This website focuses on the big issues impacting the healthcare field today, offers evidence-based advice on topics, and covers current news. In addition, explore their resources page, where you can take read an ebook on trends driving telehealth, explore a whitepaper on denials management, or attend a webinar on chronic care management. Follow their Editor-in-Chief Gienna Shaw on Twitter at @gienna.
Modern Healthcare call itself “the leader in healthcare business news, research & data.” On their site, you’ll find news on healthcare providers, insurance, the government’s role in the industry, finance, technology, and safety and quality in healthcare. You can also read about both people in healthcare who are making news and the coming and going of healthcare leaders. Check out the Transformation Hub for new solutions to current healthcare challenges.
AAHAM was founded in 1968. It provides publications, events, certifications, and networking to its members, as well as information, education, and advocacy in all kinds of topics, including data management, medical records, reimbursement, to name a few.
ACHE has over 80 chapters, which offer local education, career help, and volunteer opportunities. Their website is full of publications and research to explore, as well as a job center and career resources. To learn more, watch this quick video of ACHE’s mission, values, and services.
AHIMA seeks “to provide the knowledge, resources and tools to advance health information professional practice and standards for the delivery of quality healthcare.” Even if you are not yet in the field, membership can be helpful. You’ll find information on certification and education. Visit the Student & Career Center for career advice or attend one of their events.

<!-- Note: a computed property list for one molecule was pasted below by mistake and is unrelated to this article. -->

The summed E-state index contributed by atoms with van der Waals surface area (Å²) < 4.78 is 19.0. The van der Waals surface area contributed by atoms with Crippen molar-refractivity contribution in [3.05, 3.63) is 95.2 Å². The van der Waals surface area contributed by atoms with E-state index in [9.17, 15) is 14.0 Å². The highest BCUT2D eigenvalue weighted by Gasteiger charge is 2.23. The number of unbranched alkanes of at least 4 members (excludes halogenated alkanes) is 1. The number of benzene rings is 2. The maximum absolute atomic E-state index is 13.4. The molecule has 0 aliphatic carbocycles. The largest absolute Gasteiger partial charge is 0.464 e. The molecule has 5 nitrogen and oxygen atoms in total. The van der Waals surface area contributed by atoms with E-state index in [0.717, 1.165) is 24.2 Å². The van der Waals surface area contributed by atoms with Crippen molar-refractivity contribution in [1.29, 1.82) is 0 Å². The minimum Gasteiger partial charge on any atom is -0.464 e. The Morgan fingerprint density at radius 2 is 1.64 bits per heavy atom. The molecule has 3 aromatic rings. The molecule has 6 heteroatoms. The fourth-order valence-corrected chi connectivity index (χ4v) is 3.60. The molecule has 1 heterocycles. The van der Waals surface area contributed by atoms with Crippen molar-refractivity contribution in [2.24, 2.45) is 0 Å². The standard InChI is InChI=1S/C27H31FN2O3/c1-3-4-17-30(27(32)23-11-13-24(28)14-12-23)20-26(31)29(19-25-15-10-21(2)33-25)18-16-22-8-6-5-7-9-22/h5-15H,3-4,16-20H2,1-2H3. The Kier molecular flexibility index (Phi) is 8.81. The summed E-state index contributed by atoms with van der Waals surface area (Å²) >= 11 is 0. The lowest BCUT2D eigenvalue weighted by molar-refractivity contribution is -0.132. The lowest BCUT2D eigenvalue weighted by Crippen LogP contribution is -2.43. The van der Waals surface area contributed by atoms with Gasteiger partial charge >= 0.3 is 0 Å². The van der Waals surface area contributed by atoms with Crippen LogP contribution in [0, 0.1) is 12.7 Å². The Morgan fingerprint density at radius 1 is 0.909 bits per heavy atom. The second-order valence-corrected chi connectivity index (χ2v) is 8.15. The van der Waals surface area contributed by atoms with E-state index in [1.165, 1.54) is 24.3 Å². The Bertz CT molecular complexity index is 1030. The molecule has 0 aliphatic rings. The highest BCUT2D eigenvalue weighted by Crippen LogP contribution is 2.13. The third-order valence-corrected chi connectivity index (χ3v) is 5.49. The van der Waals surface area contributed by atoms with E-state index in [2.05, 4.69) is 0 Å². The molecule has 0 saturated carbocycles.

Membership with HCAA will help you connect with others in your field and stay up to date on what’s new in the industry. It is especially useful for those who are third-party administrators.
HFMA has a membership of over 38,000 healthcare finance leaders, and its mission is to lead the financial management of healthcare. The association provides its members with a toolbox of resources to help move them along in their careers. They also hold conferences and in-person and online seminars.
NAHAM is aimed at professionals who work at patient access facilities and are responsible for “scheduling, admissions, registration, patient finance, guest relations or other related services.” The association has networking, professional development resources, and certifications for its members.
Jha is a physician, health policy researcher, and director of Harvard’s Department of Global Health. He is also an “advocate for the notion that an ounce of data is worth a thousand pounds of opinion.”
Gawande is a surgeon and staff writer at New York magazine, as well as a public health researcher, author, and professor of surgery at Harvard Medical School and of health policy and management at the Harvard School of Public Health.
Klepper is the principal of Worksite Health Advisors (which offers “experienced guidance on worksite clinics and targeted health care risk management solutions”), an analyst, and a writer of, among other things, the blog Care and Cost, “essays on employee health benefits and other health care topics.”
Sarasohn-Kahn is a health economist. You can find more from her at Health Populi, which is a blog that covers “the health/care ecosystem and people.”
Joseph Paduda is all about workers’ comp and writes about it from the perspective of insurance companies, healthcare providers, and consumers themselves at Managed Care Matters.
Rosenbaum is a cardiologist and a national correspondent for The New England Journal of Medicine.
NQF is a nonprofit, nonpartisan organization that works to improve healthcare quality through collaboration. Find out more on their website.
IHI is a nonprofit that seeks to improve health and healthcare around the world. They partner with practitioners in five key areas: improvement capability; person- and family-centered care; patient safety; quality, cost, and value; and triple aim for populations. Learn more on their website.